In order to build character, you have to do things you really don’t want to do, and do strenous work when you could be sound asleep in bed. During my freshman year, I ignored this fact. I was an apathetic 14-year-old, and I wasn’t involved in any extra-curricular activities. I went home every day to go on the computer and search the web for little tidbits of information, do what little homework I had, and go to bed. I had sleepovers about every month, but other than that I didn’t socialize much outside of school. Then, in the summer before 10th grade, I joined cross-country, and I subsequently experienced what might be described as a character explosion. I realized that hard, exhausting work, especially done with other people, is much better than simply doing nothing, even if doing nothing feels better at the time.
Throughout the last 2 years I’ve grown to know everyone on the cross-country team and have developed new hobbies and interests. Before cross-country I didn’t listen to music at all, and now I have a library full of great bands I never knew existed. I do things with the cross-country team and my friends who aren’t in the cross-country team, and my confidence and sense of humor has grown tremendously.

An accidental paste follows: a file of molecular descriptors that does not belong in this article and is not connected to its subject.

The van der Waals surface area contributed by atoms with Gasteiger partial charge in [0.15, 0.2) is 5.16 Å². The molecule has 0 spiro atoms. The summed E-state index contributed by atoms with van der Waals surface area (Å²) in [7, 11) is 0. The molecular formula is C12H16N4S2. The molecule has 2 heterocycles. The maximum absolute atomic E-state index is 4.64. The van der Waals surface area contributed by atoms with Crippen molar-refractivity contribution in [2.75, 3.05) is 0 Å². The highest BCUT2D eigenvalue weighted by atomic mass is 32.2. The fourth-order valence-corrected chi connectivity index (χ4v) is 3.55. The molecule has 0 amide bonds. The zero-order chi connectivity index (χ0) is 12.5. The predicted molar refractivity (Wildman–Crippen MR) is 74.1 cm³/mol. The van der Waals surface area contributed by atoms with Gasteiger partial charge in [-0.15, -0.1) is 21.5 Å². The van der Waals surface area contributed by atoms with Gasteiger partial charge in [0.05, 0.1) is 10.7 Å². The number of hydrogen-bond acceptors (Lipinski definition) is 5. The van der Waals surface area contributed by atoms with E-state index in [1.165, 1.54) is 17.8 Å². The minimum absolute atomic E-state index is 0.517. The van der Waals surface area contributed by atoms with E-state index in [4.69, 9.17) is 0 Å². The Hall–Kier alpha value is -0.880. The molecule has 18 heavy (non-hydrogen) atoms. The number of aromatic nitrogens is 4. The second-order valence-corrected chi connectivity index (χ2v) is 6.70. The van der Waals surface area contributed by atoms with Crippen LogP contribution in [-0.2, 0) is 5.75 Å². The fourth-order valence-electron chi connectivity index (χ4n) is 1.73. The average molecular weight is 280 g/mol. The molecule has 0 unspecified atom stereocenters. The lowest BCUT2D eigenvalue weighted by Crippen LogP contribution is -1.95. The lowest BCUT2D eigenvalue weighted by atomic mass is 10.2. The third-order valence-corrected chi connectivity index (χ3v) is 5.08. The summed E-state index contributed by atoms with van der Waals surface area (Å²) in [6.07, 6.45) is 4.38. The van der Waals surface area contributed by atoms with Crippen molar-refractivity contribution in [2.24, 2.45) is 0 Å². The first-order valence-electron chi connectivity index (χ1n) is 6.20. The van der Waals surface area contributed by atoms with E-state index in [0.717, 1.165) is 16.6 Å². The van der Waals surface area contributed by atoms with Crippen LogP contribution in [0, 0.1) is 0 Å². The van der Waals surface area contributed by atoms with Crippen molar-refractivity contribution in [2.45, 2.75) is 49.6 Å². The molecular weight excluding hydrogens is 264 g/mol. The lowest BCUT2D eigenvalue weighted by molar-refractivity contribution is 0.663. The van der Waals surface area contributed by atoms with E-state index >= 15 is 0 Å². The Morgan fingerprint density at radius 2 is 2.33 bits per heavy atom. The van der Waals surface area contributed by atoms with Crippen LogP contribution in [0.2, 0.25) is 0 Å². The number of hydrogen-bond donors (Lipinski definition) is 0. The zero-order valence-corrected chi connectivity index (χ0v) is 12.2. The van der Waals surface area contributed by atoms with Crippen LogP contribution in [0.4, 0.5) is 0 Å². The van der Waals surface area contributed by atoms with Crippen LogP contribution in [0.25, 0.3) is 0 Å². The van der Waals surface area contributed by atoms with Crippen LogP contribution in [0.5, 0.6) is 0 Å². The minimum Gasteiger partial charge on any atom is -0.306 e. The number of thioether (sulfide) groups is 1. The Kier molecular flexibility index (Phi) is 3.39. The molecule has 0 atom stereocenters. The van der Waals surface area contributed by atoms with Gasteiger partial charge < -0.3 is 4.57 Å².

Though lounging around the house certainly feels better than running 800 meters, I remind myself while I endure painful fatigue that I’ll thank myself later. When I’m running 5Ks, I tell myself that for 20 minutes or less of pain, I get bragging rights for the rest of the year.
Now that my second season is over (I’m fully intent on doing cross country my senior year), I don’t want to go back to lounging around the house after school. I’m anxious to explore new things, such as learning an instrument. I don’t want to stop expanding my character and becoming a fuller person, now that cross-country has served as the catalyst for shaping my high school life.
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